NIPT is just as reliable in twins

Belgian genetic centres screen for Down syndrome in 4150 twin pregnancies

A large-scale study by the eight Belgian genetic centres shows that the non-invasive prenatal test (NIPT) is as reliable in twins as it is in singletons when it comes to detecting Down syndrome.

The non-invasive prenatal test (NIPT) assesses a pregnant woman's risk of having a baby with Down syndrome and other chromosomal abnormalities and has been the norm in Belgium for several years now. The test has almost completely replaced the old first-trimester screening, which involved neck fold measurement. Since July 2017, the NIPT has been fully reimbursed by health insurance providers for every pregnant woman, regardless of her previous risk.

While the reliability of the NIPT has been amply demonstrated in singleton pregnancies, more research was needed to verify this reliability in twin pregnancies. As a result, some labs tended to advise against the NIPT in case of twins or warn patients of its supposedly lower reliability. However, there is an urgent need for a reliable and safe test that can estimate the risk of Down syndrome in twin pregnancies.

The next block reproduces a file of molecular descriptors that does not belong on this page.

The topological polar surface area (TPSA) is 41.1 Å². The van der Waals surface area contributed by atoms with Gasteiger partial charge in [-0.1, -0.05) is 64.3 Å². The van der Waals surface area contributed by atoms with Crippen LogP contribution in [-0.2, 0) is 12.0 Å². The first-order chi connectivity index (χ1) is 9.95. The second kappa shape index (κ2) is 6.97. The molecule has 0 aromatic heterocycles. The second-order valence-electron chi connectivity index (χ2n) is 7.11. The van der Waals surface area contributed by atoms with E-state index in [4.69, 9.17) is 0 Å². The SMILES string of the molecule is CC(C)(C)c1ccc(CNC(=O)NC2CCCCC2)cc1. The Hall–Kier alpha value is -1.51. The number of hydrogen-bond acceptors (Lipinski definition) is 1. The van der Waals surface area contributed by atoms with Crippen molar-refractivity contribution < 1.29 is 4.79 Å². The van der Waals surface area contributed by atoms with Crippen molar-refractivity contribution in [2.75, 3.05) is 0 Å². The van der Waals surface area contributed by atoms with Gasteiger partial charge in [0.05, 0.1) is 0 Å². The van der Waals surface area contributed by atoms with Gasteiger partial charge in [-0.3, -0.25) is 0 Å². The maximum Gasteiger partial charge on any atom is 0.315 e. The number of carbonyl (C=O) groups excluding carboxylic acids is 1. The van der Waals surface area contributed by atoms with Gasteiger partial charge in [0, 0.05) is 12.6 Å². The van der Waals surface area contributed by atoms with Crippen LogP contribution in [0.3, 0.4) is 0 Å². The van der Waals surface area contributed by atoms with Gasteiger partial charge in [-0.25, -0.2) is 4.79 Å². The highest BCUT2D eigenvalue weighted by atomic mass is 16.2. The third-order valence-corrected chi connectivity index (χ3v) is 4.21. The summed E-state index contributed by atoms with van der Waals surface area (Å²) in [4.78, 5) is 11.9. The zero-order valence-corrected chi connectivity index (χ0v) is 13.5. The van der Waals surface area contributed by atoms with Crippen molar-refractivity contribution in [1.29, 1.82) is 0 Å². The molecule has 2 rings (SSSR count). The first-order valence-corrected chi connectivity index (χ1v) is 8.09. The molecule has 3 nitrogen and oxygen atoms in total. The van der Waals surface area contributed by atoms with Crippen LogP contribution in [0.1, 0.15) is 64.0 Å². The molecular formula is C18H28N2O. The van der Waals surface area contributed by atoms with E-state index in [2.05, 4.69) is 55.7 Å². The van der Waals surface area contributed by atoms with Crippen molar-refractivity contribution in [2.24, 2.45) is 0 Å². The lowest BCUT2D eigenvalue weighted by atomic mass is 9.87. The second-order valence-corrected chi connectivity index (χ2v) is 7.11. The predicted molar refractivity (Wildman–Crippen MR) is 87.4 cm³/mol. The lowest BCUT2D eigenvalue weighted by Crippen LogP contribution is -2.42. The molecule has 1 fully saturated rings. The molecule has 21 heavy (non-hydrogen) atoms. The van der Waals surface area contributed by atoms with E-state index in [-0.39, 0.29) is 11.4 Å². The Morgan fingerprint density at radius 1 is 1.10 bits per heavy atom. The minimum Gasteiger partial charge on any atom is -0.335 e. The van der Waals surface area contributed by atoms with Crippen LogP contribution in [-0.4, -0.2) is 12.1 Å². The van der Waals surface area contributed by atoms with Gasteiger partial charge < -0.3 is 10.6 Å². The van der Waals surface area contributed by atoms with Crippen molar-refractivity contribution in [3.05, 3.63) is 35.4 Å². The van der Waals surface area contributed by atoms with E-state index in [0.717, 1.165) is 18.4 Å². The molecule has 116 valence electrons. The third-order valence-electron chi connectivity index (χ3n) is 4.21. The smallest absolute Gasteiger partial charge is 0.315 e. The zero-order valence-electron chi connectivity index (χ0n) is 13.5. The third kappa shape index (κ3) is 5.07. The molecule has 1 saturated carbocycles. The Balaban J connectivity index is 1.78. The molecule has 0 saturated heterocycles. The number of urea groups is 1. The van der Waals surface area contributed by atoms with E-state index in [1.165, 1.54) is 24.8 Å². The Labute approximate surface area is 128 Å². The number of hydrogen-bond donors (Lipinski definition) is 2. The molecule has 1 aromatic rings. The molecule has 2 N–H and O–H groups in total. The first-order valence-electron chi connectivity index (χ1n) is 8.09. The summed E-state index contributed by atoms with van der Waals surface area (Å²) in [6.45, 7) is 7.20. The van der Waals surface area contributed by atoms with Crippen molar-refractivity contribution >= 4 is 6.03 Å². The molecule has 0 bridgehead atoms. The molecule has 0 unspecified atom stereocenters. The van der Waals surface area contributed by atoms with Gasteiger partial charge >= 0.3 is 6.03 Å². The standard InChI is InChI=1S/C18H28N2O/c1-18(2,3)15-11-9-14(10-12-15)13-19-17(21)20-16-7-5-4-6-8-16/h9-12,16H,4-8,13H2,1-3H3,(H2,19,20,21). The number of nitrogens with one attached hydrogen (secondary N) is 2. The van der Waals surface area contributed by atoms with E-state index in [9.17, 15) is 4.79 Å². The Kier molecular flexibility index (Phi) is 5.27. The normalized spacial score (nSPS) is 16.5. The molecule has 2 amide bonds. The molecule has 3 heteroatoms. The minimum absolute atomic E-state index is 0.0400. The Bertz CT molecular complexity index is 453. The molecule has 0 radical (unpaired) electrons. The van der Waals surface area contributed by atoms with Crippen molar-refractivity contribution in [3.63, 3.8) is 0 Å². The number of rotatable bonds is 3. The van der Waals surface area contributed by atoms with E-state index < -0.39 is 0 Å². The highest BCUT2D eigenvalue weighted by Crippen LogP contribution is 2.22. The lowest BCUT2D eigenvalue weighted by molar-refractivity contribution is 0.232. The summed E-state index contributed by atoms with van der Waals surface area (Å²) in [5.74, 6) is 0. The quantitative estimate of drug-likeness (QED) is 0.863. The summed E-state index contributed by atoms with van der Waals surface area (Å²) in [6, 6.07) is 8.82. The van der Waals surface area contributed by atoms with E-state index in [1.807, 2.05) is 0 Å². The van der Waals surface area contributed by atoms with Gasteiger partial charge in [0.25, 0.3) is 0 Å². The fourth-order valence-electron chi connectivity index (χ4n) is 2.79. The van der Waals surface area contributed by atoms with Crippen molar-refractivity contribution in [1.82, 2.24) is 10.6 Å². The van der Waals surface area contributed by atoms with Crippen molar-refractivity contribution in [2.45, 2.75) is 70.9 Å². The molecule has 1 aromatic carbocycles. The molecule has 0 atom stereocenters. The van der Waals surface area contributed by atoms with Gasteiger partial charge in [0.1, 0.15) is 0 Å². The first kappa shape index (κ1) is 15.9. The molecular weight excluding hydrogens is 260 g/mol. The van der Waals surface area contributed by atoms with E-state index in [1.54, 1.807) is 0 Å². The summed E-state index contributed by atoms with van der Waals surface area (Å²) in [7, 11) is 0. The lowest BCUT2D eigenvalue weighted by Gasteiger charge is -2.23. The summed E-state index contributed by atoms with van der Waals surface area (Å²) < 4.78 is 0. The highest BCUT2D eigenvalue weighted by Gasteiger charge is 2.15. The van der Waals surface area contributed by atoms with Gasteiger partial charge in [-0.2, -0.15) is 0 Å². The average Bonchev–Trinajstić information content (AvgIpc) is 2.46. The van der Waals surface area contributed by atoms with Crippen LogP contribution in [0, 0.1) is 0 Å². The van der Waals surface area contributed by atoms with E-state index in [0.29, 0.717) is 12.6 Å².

Unprecedented study

'The classic first-trimester screening isn't very reliable in twin pregnancies: not only does this test miss over 10% of Down babies, it also incorrectly indicates an increased risk in over 5% of twin pregnancies', says Katrien Janssens (UAntwerp).

In an unprecedented large-scale study, the eight recognised Belgian genetic centres assessed the reliability of NIPT when detecting Down syndrome in twins. The researchers compared the results of 4150 NIPTs in twin pregnancies, including 2716 dizygotic (i.e. fraternal) twin pregnancies.

The best follow-up

Lead researcher Margot Van Riel (KU Leuven): 'In this group, 12 pregnancies were found to have an increased risk of Down syndrome. Amniocentesis was carried out in 11 of those 12, and it confirmed the NIPT result every time. In the 2704 pregnancies where the NIPT hadn’t predicted an increased risk of Down syndrome, not a single Down baby was born. In other words, in thousands of twin pregnancies, the NIPT prediction was never wrong.'

The scientists can state this with reasonable certainty, as all additional genetic testing carried out during pregnancy and after birth takes place at one of the eight participating genetic centres. Having a NIPT carried out by a recognised genetic centre therefore constitutes the best possible follow-up for pregnant women.

The study predicted Down syndrome in 0.44% of all twin pregnancies: this is comparable to the incidence of Down syndrome in singleton pregnancies. Van Riel: 'This shows that, contrary to popular belief, the risk of Down syndrome isn't higher when you're carrying twins.'